Wednesday, February 2, 2011

I heard you making patterns rhyme

The Fab Four once proclaimed, "It was 30 years ago today...". Slowly but surely, it crept its way into becoming an appropriate rock n' roll catchphrase as the youth of the 1960s began to slip into adulthood.

Now, one band I've been following since the very beginning is celebrating a landmark moment in their career. Today marks the 30th anniversary of the release of "Planet Earth", Duran Duran's debut single.

I distinctly remember the very first time I saw the video. As I've mentioned previously, my dad used to work at a production house in NYC that duplicated UK sourced videos for US labels. Everything was transferred from PAL to NTSC and lovingly delivered to the record companies for distribution to clubs and a fledgling cable channel called MTV.

The site of Simon Lebon prancing around in a tea towel made me feel a bit sexy before I explored the real meaning behind that twitch in my loins. I was very taken with Lord Nicholas Of Rhodes and his sense of "fashion". The pink feather duster wig. The frilly shirt. He looked like a futuristic, colonial soldier. Roger's awkward shyness and plain attire made him seem at odds with Duran's visual aesthetic. Still, he was droolworthy and I needed an endless supply of hankies. For my overactive saliva glands, natch.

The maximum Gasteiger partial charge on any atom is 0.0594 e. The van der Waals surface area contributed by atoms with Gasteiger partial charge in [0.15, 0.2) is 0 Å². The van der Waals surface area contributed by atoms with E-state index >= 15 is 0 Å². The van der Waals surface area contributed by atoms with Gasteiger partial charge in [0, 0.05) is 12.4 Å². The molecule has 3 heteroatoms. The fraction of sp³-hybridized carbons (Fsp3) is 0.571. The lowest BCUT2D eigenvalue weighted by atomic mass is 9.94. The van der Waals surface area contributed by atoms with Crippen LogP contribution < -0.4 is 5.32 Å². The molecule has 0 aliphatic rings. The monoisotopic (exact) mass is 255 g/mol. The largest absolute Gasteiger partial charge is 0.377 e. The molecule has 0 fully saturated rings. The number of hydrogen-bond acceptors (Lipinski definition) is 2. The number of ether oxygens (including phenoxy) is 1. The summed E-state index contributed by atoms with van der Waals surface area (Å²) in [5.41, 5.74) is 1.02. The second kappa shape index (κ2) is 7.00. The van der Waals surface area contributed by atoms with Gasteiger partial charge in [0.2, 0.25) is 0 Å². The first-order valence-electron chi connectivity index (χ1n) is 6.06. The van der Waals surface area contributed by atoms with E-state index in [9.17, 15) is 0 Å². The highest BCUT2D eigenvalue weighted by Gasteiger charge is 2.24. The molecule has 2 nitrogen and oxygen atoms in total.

Somehow, their rag tag look worked. The band were made up of distinct individuals not characters. The sum of their parts pulled all the threads together in a cohesive sonic and visual unit.

As a teenager in the shadow of the Manhattan skyline, I had no clue about the New Romantic movement. The music spoke to me. The Rum Runner and Blitz Club didn't even make a ripple on my radar until I started reading i-D and The Face, THE essential Brit mags for a self-proclaimed Anglophile. That was about two or three years after "Planet Earth" touched down on my small home stereo.

But what about the song? I remember being obsessed with the sound of it. I could pick out bits of Giorgio Moroder, Kraftwerk and Chic. The chorus could've been lifted from an old Bay City Rollers single. The past, present and future collided in one swift three and a half minute pop opus.